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Obscure Soviet Symphonies...


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Latvian
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« Reply #15 on: April 04, 2018, 10:17:55 pm »

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Max Steinberg's Symphony Nş 4 was recorded and broadcasted

BBC Scottish Symphony Orchestra
Conducted by Alexander Vedernikov

Yes, it was. However, they did not broadcast the complete work (or perhaps the entire work wasn't performed at that time?). I don't remember the details now, but there was some discussion on UC at the time of the broadcast and it was determined that only the last three movements were broadcast. Actually, I just listened to my download of that broadcast a few days ago and enjoyed it.
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« Reply #16 on: April 05, 2018, 07:00:55 am »

First, I also like Steinberg's Symphony No. 4 very much, highly enjoyable music. It's a work full of elan, vigour and memorable tunes, pure delight. I knew it as a broadcast recording for quite some years and was therefore very happy about this (still rather new) Dutton disc.

Now, as for the problems with the broadcast recording Maris speaks of, here is the story: this symphony was broadcasted by the BBC in the mid-1990s. A friend of mine (his name is Terry – some of the members here know him) listened to it and already found the first few minutes so exciting that he decided to record the symphony. However, as a consequence, in his recording – which is the one circulating online in various sources – the very beginning of the symphony is missing. Basically it's the slow introduction of the first movement which he didn't record. Anyway, this symphony lead him into collecting Soviet symphonies, and he now has one of the largest collections of Melodiya LPs I am aware of.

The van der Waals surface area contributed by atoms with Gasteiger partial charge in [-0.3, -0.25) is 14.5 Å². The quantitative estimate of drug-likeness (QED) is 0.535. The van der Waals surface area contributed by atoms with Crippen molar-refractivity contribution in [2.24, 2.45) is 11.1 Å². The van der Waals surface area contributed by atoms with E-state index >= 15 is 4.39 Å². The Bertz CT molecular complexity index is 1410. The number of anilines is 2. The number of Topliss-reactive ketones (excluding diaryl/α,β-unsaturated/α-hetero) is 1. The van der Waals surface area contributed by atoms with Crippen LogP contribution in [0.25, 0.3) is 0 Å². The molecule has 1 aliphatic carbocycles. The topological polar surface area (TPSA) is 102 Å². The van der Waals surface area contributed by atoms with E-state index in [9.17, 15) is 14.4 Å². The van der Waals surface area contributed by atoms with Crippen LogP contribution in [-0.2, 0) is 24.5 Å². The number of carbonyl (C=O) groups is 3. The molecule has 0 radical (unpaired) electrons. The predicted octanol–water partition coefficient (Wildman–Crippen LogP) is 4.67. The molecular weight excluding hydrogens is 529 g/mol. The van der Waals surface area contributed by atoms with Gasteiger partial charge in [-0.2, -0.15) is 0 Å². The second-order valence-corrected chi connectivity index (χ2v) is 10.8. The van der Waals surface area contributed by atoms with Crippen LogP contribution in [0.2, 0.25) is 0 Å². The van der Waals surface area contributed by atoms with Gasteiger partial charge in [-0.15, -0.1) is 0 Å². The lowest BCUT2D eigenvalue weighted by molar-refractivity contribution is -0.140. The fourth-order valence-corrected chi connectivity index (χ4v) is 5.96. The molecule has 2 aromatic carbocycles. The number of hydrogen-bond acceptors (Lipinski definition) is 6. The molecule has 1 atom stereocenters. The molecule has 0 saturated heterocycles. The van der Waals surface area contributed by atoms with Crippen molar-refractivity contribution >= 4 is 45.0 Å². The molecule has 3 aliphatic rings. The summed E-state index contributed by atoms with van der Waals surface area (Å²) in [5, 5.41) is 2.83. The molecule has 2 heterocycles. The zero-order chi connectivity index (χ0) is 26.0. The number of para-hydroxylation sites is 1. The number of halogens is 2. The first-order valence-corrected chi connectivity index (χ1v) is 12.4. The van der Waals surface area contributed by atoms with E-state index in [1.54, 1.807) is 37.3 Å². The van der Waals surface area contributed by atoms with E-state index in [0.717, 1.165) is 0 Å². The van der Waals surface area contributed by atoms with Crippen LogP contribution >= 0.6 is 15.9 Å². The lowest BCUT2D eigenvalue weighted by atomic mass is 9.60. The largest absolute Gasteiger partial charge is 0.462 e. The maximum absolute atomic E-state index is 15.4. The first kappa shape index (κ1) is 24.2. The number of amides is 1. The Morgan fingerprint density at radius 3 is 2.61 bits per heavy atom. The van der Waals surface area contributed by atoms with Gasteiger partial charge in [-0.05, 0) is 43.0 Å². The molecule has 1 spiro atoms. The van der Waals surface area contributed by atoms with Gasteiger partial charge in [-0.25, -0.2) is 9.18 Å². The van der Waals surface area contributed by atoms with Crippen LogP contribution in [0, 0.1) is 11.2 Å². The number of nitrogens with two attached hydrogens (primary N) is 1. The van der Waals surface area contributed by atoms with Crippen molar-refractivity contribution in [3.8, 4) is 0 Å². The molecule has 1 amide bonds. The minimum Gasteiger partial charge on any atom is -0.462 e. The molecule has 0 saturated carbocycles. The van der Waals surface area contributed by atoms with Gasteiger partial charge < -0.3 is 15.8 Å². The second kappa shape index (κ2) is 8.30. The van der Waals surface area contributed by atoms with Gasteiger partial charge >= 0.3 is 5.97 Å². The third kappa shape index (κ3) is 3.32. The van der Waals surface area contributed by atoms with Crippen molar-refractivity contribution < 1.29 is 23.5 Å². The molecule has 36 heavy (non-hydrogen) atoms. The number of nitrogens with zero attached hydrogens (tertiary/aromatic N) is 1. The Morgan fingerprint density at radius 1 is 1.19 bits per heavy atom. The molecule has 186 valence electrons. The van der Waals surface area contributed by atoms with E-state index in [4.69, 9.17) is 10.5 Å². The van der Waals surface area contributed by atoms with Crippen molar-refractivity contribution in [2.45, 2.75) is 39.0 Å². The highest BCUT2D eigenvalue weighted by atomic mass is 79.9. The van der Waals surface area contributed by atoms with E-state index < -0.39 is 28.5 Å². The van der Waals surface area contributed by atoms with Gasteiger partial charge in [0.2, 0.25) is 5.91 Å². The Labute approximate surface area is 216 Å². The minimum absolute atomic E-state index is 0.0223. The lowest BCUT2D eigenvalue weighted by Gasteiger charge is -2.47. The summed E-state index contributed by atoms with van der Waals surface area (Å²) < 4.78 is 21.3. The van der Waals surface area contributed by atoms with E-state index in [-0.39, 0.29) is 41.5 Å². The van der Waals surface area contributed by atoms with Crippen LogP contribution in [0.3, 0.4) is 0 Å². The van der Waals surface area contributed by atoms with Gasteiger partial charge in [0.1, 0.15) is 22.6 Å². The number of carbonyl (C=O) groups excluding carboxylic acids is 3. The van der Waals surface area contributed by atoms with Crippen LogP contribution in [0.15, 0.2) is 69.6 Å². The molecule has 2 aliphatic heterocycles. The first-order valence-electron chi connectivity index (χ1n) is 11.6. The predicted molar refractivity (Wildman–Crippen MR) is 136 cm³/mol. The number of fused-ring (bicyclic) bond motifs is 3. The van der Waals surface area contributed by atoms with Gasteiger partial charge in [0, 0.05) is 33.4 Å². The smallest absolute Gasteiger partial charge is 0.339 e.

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« Reply #17 on: April 05, 2018, 11:06:40 am »

Our new co-administrator dhibbard knows of a source that has a recording of Steinberg's 5th symphony.  Also, David, did you ever hear  anything further about Ilyinsky's "Noure et Anitra" Suite which you referenced a few comments just above here? Could you ask your business associate there if he could go to the offices of the St. Petersburg Philharmonia Orchestra once again and have a look? Would you be willing to share details of this associate with me (here or via PM)? I and my colleagues go there regularly and would be happy to check.  Now that you are a co-administrator you will probably be getting quite detailed requests for information about the various recordings you have seen!
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« Reply #18 on: April 05, 2018, 11:09:03 am »

First, I also like Steinberg's Symphony No. 4 very much, highly enjoyable music. It's a work full of elan, vigour and memorable tunes, pure delight. I knew it as a broadcast recording for quite some years and was therefore very happy about this (still rather new) Dutton disc.

Now, as for the problems with the broadcast recording Maris speaks of, here is the story: this symphony was broadcasted by the BBC in the mid-1990s. A friend of mine (his name is Terry – some of the members here know him) listened to it and already found the first few minutes so exciting that he decided to record the symphony. However, as a consequence, in his recording – which is the one circulating online in various sources – the very beginning of the symphony is missing. Basically it's the slow introduction of the first movement which he didn't record. Anyway, this symphony lead him into collecting Soviet symphonies, and he now has one of the largest collections of Melodiya LPs I am aware of.

Fascinating - he must have some very rare recordings of little known Russian/other composers!  Might he be encouraged to share on here?!  Grin